The bathroom is co-ed, with a curtained-off area for urinals, and six waterless toilet stalls: three for women and three for men, featuring at least one Western-style toilet! There’s toilet paper and hand-sanitizer, and a sink with cold water for washing, but it’s non-potable. However, after meals you can purchase 1 liter of hot water or tea for 100 yen if you need a drink or want to wash in luxury. There’s not really any private place to clean up, though.
We got up a little after 5 am for the 5:30 breakfast. I grabbed my camera and borrowed some of their outdoor slippers and headed out for a bit to see the sunrise. This area is extremely windy and cold before the sun comes up, so morning hikers (and photographers) should dress warmly! I recommend wearing a water-proof rain jacket to protect against the winds.
I was lucky enough to see the big orange harvest moon setting in the west as the sun rose in the east around 5:20 am.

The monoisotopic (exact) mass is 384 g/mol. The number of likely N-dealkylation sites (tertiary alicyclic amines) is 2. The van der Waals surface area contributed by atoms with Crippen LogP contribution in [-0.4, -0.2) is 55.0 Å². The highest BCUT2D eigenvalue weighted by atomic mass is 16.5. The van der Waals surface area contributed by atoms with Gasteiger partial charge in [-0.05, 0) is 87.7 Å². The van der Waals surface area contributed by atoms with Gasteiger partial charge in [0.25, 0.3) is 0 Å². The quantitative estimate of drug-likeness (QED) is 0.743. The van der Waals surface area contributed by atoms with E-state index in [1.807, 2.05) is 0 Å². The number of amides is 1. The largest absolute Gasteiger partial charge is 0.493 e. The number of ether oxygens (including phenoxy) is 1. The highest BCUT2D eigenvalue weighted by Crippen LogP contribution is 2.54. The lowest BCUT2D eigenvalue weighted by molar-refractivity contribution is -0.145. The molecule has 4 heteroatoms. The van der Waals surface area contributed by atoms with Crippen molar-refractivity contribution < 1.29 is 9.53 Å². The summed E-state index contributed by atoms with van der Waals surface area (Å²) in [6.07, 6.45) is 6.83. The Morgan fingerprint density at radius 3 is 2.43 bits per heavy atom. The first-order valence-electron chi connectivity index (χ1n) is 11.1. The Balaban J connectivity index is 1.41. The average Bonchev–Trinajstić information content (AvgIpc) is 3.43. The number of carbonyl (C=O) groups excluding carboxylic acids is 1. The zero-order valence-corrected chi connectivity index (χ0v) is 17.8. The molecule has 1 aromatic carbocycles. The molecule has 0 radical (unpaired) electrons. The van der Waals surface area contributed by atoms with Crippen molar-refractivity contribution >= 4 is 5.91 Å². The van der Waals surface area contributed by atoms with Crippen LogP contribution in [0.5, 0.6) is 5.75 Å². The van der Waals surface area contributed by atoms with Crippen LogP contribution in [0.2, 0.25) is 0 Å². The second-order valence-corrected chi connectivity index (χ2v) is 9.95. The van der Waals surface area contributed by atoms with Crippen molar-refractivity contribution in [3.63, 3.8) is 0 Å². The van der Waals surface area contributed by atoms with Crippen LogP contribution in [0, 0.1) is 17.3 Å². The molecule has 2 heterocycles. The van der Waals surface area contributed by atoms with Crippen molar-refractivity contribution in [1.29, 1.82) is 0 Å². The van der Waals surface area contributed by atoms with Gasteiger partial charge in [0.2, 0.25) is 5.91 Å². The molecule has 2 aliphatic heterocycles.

Concerned about time (and having to work on Monday), we decided to take the shortest way down and left the Tsurugi-gozen Goya around 7 am. We headed down through Raichou-zawa 雷鳥沢, or Ptarmigan Vale. There are two paths that go down, so we took the less steep one—which was still steep, but manageable. I slipped once, but just landed on my leg and butt. As we descended, the sun came out and the winds died down, so we had to stop a couple times to remove layers, change into cotton socks, etc. The fall foliage in Raichou-zawa is breath-taking in early October, and people who are not interested in hiking in the mountains could definitely go from Murodou to Raichou-zawa via Jigoku-dani as a nice, easy day trip. At the bottom of Raichou-zawa is a campground and a WC, so I stopped there to change out of my long-johns.